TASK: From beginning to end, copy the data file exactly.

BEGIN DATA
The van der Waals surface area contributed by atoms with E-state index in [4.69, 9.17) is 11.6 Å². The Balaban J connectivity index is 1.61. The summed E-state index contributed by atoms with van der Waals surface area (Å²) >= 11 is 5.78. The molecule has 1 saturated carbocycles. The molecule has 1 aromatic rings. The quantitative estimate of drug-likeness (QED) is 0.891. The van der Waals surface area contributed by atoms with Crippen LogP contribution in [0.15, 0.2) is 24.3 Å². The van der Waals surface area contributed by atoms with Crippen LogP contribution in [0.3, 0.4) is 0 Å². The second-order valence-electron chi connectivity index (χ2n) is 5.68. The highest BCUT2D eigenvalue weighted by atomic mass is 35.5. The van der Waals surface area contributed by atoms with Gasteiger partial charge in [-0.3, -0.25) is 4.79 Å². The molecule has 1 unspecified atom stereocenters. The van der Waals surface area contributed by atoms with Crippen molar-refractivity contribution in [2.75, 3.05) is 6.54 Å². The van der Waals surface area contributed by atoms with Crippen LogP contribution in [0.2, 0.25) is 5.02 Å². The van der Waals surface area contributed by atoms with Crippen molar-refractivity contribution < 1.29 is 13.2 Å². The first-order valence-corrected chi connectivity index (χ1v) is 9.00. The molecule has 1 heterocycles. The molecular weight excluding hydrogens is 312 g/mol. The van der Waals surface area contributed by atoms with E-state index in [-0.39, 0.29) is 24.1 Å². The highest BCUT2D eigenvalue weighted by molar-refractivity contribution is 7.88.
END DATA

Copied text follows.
The van der Waals surface area contributed by atoms with E-state index in [4.69, 9.17) is 11.6 Å². The Balaban J connectivity index is 1.61. The summed E-state index contributed by atoms with van der Waals surface area (Å²) >= 11 is 5.78. The molecule has 1 saturated carbocycles. The molecule has 1 aromatic rings. The quantitative estimate of drug-likeness (QED) is 0.891. The van der Waals surface area contributed by atoms with Crippen LogP contribution in [0.15, 0.2) is 24.3 Å². The van der Waals surface area contributed by atoms with Crippen LogP contribution in [0.3, 0.4) is 0 Å². The second-order valence-electron chi connectivity index (χ2n) is 5.68. The highest BCUT2D eigenvalue weighted by atomic mass is 35.5. The van der Waals surface area contributed by atoms with Gasteiger partial charge in [-0.3, -0.25) is 4.79 Å². The molecule has 1 unspecified atom stereocenters. The van der Waals surface area contributed by atoms with Crippen molar-refractivity contribution in [2.75, 3.05) is 6.54 Å². The van der Waals surface area contributed by atoms with Crippen LogP contribution in [0.2, 0.25) is 5.02 Å². The van der Waals surface area contributed by atoms with Crippen molar-refractivity contribution < 1.29 is 13.2 Å². The first-order valence-corrected chi connectivity index (χ1v) is 9.00. The molecule has 1 heterocycles. The molecular weight excluding hydrogens is 312 g/mol. The van der Waals surface area contributed by atoms with E-state index in [-0.39, 0.29) is 24.1 Å². The highest BCUT2D eigenvalue weighted by molar-refractivity contribution is 7.88.